Petitioner alleges that the first and third grounds for relief stated above were not raised in his previous *311 post-conviction proceeding, but could not reasonably have been raised then because his court-appointed attorney failed and refused to do so, although requested to pursue such course of action by the petitioner. Petitioner also alleges that he did raise the second ground for relief in his previous post-conviction proceeding but that he was not given a fair and complete hearing on the issue because three of his witnesses were not present and did not testify, although petitioner requested his attorney to have them present and his attorney promised that he would do so. For the purposes of this opinion we will assume, without deciding, that each of the first three points raised by petitioner states an adequate ground for relief. The question is squarely raised whether petitioner has alleged sufficient reasons for failing to assert two of the present grounds for relief in his first petition, and for failing to exhaust all of his evidence on another ground at the prior hearing.

If petitioner has stated grounds for post-conviction relief which fall without the res judicata provision of ORS 138.550(3), it is absolutely impossible that there be any finality to this type of litigation. In each successive post-conviction proceeding all a petitioner need do is allege that his attorneys in each of his previous proceedings were unfaithful to their trust, and the door is open wide to relitigate ad infinitum.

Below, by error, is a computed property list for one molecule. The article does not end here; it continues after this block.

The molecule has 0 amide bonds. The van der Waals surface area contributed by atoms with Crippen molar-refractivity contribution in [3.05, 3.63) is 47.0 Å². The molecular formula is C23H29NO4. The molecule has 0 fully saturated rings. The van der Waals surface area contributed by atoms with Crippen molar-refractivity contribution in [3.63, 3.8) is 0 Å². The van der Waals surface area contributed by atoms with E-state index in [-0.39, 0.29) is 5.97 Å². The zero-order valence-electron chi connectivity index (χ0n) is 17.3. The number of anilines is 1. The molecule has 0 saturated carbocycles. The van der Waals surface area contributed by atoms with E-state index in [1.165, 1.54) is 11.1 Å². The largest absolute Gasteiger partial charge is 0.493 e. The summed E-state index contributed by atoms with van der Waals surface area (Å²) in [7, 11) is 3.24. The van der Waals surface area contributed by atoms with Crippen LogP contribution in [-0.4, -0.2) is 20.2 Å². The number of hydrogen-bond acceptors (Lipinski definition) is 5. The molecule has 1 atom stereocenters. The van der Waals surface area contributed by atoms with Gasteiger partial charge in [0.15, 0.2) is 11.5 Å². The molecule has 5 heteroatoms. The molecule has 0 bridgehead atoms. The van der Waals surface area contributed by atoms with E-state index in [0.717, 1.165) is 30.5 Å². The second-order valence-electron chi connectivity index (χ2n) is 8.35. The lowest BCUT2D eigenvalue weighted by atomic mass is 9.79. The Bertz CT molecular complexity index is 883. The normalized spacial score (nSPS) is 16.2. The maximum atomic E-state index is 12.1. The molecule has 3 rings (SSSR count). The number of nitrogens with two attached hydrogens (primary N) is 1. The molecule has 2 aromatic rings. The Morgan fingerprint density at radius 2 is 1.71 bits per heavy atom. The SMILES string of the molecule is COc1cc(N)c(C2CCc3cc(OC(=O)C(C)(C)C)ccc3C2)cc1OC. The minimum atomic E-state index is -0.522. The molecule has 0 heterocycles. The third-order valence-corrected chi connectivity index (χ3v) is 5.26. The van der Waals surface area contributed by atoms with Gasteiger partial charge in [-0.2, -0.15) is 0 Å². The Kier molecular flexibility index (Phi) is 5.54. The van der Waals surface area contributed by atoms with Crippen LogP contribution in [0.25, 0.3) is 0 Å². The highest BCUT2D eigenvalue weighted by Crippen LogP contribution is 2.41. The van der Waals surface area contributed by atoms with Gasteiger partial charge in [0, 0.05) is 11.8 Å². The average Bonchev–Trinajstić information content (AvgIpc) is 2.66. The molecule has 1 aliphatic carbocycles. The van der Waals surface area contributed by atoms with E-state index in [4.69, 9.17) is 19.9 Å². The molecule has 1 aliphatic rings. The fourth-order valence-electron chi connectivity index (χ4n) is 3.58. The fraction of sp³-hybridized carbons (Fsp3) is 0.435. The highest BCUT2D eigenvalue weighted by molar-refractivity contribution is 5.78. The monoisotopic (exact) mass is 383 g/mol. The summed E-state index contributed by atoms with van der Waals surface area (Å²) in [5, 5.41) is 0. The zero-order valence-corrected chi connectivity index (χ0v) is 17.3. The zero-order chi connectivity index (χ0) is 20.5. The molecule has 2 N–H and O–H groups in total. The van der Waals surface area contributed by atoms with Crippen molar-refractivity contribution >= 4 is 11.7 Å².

1-3. In our opinion petitioner has not alleged sufficient reasons to escape the application of the res judicata provision of ORS 138.550(3). If petitioner's attorney in the first post-conviction proceeding failed to follow any legitimate request, petitioner could not sit idly by and later complain. He must inform the court at first opportunity of his attorney's failure and ask to have him replaced, or ask to have him instructed by *312 the court to carry out petitioner's request. This is not too great a burden to place upon a petitioner when the attorney's failure to follow legitimate instructions takes place in petitioner's presence. All petitioner had to do was to speak to the court during his hearing on the first petition. He had immediate access to the judge by merely raising his voice. The words of this court in Delaney v. Gladden, 232 Or 306, 308, 374 P2d 746, cert. den. 372 US 945, 83 S Ct 940, 9 L Ed 2d 970 (1963), are equally applicable to the factual situation here: